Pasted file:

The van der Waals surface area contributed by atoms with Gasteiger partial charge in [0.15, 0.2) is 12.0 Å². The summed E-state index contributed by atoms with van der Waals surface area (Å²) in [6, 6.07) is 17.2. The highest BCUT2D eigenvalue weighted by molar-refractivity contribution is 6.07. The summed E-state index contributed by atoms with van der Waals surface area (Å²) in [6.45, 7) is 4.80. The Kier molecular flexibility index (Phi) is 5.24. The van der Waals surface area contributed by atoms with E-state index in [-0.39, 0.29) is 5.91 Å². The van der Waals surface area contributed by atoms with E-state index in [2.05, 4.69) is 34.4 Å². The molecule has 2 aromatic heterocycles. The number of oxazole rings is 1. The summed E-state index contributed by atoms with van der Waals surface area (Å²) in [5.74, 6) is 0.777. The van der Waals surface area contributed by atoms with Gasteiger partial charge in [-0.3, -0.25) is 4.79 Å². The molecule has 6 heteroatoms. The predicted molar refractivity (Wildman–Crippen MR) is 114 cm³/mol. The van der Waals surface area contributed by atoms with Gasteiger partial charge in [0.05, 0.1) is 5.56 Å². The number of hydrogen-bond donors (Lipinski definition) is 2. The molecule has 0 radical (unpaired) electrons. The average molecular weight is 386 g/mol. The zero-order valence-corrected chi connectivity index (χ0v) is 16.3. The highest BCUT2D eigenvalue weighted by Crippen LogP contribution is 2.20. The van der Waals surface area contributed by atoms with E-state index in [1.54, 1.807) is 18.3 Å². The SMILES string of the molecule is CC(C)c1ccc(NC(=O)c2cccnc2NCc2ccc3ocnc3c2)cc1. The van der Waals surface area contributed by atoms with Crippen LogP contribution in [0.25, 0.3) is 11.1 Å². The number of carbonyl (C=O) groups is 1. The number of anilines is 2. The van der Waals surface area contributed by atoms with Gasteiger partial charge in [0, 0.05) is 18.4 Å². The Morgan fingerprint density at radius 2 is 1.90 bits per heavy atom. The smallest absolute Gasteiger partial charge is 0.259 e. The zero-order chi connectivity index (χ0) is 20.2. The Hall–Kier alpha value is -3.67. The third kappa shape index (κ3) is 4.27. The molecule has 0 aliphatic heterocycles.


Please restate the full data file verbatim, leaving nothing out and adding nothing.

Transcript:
The van der Waals surface area contributed by atoms with Gasteiger partial charge in [0.15, 0.2) is 12.0 Å². The summed E-state index contributed by atoms with van der Waals surface area (Å²) in [6, 6.07) is 17.2. The highest BCUT2D eigenvalue weighted by molar-refractivity contribution is 6.07. The summed E-state index contributed by atoms with van der Waals surface area (Å²) in [6.45, 7) is 4.80. The Kier molecular flexibility index (Phi) is 5.24. The van der Waals surface area contributed by atoms with E-state index in [-0.39, 0.29) is 5.91 Å². The van der Waals surface area contributed by atoms with E-state index in [2.05, 4.69) is 34.4 Å². The molecule has 2 aromatic heterocycles. The number of oxazole rings is 1. The summed E-state index contributed by atoms with van der Waals surface area (Å²) in [5.74, 6) is 0.777. The van der Waals surface area contributed by atoms with Gasteiger partial charge in [-0.3, -0.25) is 4.79 Å². The molecule has 6 heteroatoms. The predicted molar refractivity (Wildman–Crippen MR) is 114 cm³/mol. The van der Waals surface area contributed by atoms with Gasteiger partial charge in [0.05, 0.1) is 5.56 Å². The number of hydrogen-bond donors (Lipinski definition) is 2. The molecule has 0 radical (unpaired) electrons. The average molecular weight is 386 g/mol. The zero-order valence-corrected chi connectivity index (χ0v) is 16.3. The highest BCUT2D eigenvalue weighted by Crippen LogP contribution is 2.20. The van der Waals surface area contributed by atoms with E-state index in [1.54, 1.807) is 18.3 Å². The SMILES string of the molecule is CC(C)c1ccc(NC(=O)c2cccnc2NCc2ccc3ocnc3c2)cc1. The van der Waals surface area contributed by atoms with Crippen LogP contribution in [0.25, 0.3) is 11.1 Å². The number of carbonyl (C=O) groups is 1. The number of anilines is 2. The van der Waals surface area contributed by atoms with Gasteiger partial charge in [0, 0.05) is 18.4 Å². The Morgan fingerprint density at radius 2 is 1.90 bits per heavy atom. The smallest absolute Gasteiger partial charge is 0.259 e. The zero-order chi connectivity index (χ0) is 20.2. The Hall–Kier alpha value is -3.67. The third kappa shape index (κ3) is 4.27. The molecule has 0 aliphatic heterocycles.